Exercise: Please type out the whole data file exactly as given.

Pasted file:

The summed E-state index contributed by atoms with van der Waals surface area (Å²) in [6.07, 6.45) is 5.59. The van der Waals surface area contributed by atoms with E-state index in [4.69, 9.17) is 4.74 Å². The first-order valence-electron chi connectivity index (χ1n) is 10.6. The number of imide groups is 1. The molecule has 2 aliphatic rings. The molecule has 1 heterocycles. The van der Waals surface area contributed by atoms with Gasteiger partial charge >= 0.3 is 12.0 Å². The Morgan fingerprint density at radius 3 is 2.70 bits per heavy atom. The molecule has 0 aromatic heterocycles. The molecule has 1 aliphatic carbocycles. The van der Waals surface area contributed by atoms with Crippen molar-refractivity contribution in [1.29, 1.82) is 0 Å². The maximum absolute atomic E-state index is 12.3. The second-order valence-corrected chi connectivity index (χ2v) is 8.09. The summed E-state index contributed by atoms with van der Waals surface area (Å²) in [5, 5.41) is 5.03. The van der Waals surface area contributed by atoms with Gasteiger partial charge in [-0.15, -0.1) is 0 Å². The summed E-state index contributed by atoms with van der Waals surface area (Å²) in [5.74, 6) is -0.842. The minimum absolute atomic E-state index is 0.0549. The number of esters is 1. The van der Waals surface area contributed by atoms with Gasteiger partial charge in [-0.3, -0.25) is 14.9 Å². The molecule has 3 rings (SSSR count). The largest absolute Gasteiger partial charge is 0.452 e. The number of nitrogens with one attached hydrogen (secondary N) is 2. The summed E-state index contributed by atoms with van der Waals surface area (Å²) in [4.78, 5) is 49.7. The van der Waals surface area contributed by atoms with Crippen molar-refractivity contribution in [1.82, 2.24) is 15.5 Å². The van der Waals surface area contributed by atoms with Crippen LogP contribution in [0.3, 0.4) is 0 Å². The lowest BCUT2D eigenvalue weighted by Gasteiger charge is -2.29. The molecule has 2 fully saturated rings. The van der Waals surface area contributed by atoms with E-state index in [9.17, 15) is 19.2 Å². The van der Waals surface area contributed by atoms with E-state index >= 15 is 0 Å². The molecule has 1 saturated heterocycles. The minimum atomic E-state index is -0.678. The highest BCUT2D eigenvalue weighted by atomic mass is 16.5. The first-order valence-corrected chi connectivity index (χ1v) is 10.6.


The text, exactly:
The summed E-state index contributed by atoms with van der Waals surface area (Å²) in [6.07, 6.45) is 5.59. The van der Waals surface area contributed by atoms with E-state index in [4.69, 9.17) is 4.74 Å². The first-order valence-electron chi connectivity index (χ1n) is 10.6. The number of imide groups is 1. The molecule has 2 aliphatic rings. The molecule has 1 heterocycles. The van der Waals surface area contributed by atoms with Gasteiger partial charge >= 0.3 is 12.0 Å². The Morgan fingerprint density at radius 3 is 2.70 bits per heavy atom. The molecule has 0 aromatic heterocycles. The molecule has 1 aliphatic carbocycles. The van der Waals surface area contributed by atoms with Crippen molar-refractivity contribution in [1.29, 1.82) is 0 Å². The maximum absolute atomic E-state index is 12.3. The second-order valence-corrected chi connectivity index (χ2v) is 8.09. The summed E-state index contributed by atoms with van der Waals surface area (Å²) in [5, 5.41) is 5.03. The van der Waals surface area contributed by atoms with Gasteiger partial charge in [-0.15, -0.1) is 0 Å². The summed E-state index contributed by atoms with van der Waals surface area (Å²) in [5.74, 6) is -0.842. The minimum absolute atomic E-state index is 0.0549. The number of esters is 1. The van der Waals surface area contributed by atoms with Gasteiger partial charge in [-0.3, -0.25) is 14.9 Å². The molecule has 3 rings (SSSR count). The largest absolute Gasteiger partial charge is 0.452 e. The number of nitrogens with one attached hydrogen (secondary N) is 2. The summed E-state index contributed by atoms with van der Waals surface area (Å²) in [4.78, 5) is 49.7. The van der Waals surface area contributed by atoms with Crippen molar-refractivity contribution in [1.82, 2.24) is 15.5 Å². The van der Waals surface area contributed by atoms with Crippen LogP contribution in [0.3, 0.4) is 0 Å². The lowest BCUT2D eigenvalue weighted by Gasteiger charge is -2.29. The molecule has 2 fully saturated rings. The van der Waals surface area contributed by atoms with E-state index in [9.17, 15) is 19.2 Å². The van der Waals surface area contributed by atoms with E-state index >= 15 is 0 Å². The molecule has 1 saturated heterocycles. The minimum atomic E-state index is -0.678. The highest BCUT2D eigenvalue weighted by atomic mass is 16.5. The first-order valence-corrected chi connectivity index (χ1v) is 10.6.